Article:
Customers seek ways to avoid HIV

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tatoo salonTattoos, once the sole domain of inmates, soldiers and sailors, have become a popular and accepted body art form.

Celebrities who openly sport them are credited with spreading the trend, and more women than ever are getting tattoos.

But the fad has some experts and health professionals concerned that people must seek out only licensed tattoo artists and facilities to avoid infections and injuries that can be spread by unskilled operators who use dirty needles and work in unsanitary conditions.

"The problems arise from roadside tattoo artists that operate in bars or out of their homes or customers' homes," said William Wolff, public facilities program manager for the El Paso City-County Health and Environmental District.

Health inspectors keep a close watch on 50 facilities and 242 people who are licensed to apply tattoos. Some of the facilities also do body makeup and body piercing.

"So far, we haven't had the need to close any of them. Our inspectors conduct unannounced inspections, and they issued no citations in the past year," Wolff said. "We have a strong local ordinance to enforce the health standards, and one of our missions is the prevention of blood-borne pathogens."

The health district requires tattoo artists to attend a mandatory class by the district that lasts about a half day before they can receive a license.

In addition to scarring, the health risks associated with tattoos include hepatitis A, B and C and HIV. Staph infection is a more recent related hazard, district officials said.

El Pasoan Lucy Quiñones is about three-fourths finished with a large tattoo of a panther that will stretch 2å feet from her upper torso to her left thigh.

"For me, the panther has a special meaning," Quiñones said. "It symbolizes stealth, silence and strength. The panther is beautiful, but it also can be dangerous."

Quiñones, 42, a transporter, is getting her tattoo done in parts at the Bangkok School of Tattoo & Body Piercing in Northeast El Paso.

"I checked out the shop before deciding to let them do my tattoo," she said. "You can tell right away if a shop is clean and see that they used sterile equipment. I am confident they are running a professional place. Tattooing is one of the main ways that HIV can be transmitted, and that is why you need to be careful about who does the work and where it is done. Two things can go wrong if you are not careful: You can get a tattoo that is poorly done, like a bad drawing, and you can get an infection."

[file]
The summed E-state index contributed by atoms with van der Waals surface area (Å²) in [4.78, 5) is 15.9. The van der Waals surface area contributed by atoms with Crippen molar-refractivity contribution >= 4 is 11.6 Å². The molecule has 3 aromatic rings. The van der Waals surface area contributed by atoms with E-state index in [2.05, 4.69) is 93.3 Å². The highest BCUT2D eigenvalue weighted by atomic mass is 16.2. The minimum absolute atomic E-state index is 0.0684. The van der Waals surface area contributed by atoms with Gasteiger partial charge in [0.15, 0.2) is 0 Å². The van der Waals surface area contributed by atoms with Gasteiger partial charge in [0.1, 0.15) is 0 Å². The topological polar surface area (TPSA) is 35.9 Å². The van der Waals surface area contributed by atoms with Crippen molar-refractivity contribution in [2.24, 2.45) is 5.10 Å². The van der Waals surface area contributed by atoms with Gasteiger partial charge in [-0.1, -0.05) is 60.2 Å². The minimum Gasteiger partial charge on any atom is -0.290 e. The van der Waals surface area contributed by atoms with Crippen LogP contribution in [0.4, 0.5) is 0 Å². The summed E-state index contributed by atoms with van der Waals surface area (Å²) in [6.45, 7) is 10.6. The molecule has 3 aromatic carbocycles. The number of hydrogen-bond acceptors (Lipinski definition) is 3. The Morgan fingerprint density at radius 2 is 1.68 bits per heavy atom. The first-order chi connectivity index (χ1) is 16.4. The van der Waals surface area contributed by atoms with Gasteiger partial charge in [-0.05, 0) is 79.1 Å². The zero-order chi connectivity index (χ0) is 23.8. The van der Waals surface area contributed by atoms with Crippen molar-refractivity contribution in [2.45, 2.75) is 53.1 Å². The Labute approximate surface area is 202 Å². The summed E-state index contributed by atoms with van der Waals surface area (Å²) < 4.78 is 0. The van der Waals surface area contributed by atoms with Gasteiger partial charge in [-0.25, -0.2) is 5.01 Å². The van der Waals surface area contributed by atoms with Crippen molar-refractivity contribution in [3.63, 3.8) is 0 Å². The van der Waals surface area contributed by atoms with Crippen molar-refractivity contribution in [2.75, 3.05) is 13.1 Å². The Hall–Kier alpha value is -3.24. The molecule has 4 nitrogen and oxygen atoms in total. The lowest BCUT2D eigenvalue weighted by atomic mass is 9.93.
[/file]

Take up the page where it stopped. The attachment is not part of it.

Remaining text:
Quiñones said the public's views toward tattoos have changed over the years.

"People today are more open-minded about it and other things" she said. "For example, men can wear an earring in both ears and no one thinks anything of it. You could not do that several years ago."

Richard Rodriguez, a veteran tattoo artist, runs Bangkok School of Tattoo & Body Piercing, the only formal school for tattoo artists in El Paso. It also offers classes in body piercing. The health district maintains a close relationship with his school and with an association that represents tattoo artists in El Paso.

"I started the school because I saw the need for people to learn how to do it properly," Rodriguez said. "I've been doing this for 15 years, and in that time I've seen and heard lots of tattoo and body-piercing horror stories. I've seen a lot of unsafe work."

Rodriguez first developed the school concept three years ago, and he established it at his studio two years ago. He has about 200 students enrolled who can do the tattoo work at the studio under an apprentice program.

He explained the appeal of the skin art and the reason for the current trend.

"People use tattoos to express their individuality," he said. "These days it seems as though everybody is trying to be different. I think the fact that celebrities and rock stars who were getting tattoos helped to make it more acceptable in people's minds.

"Health standards are important to us, and needles need to be sterilized. In my studio, as a policy, we only use needles one time."

In Texas, tattoos cannot be applied to minors, pregnant women and diabetics.

Cable television reality shows such as "Miami Ink" provide insights into the art of tattooing and have helped to make it part of the mainstream culture.

A couple of Web sites on tattoos deal with a concern that women who may become pregnant should not get a tattoo on their lower back because it might prevent a doctor from administering an epidural in the future. One such site characterized the concern as an "urban legend."

Mayo Clinic's Web site (mayoclinic.com) says, "Most pregnant women who have lower back tattoos can receive epidurals. The exception would be if the tattoo covers a large area and is still "fresh," meaning the involved skin is still healing."

The health district's Wolff said El Paso residents are fortunate, "because in other states, there is little to no regulation of this area (health risks with tattoos). Still, tattoos are always done at the risk of the consumer."

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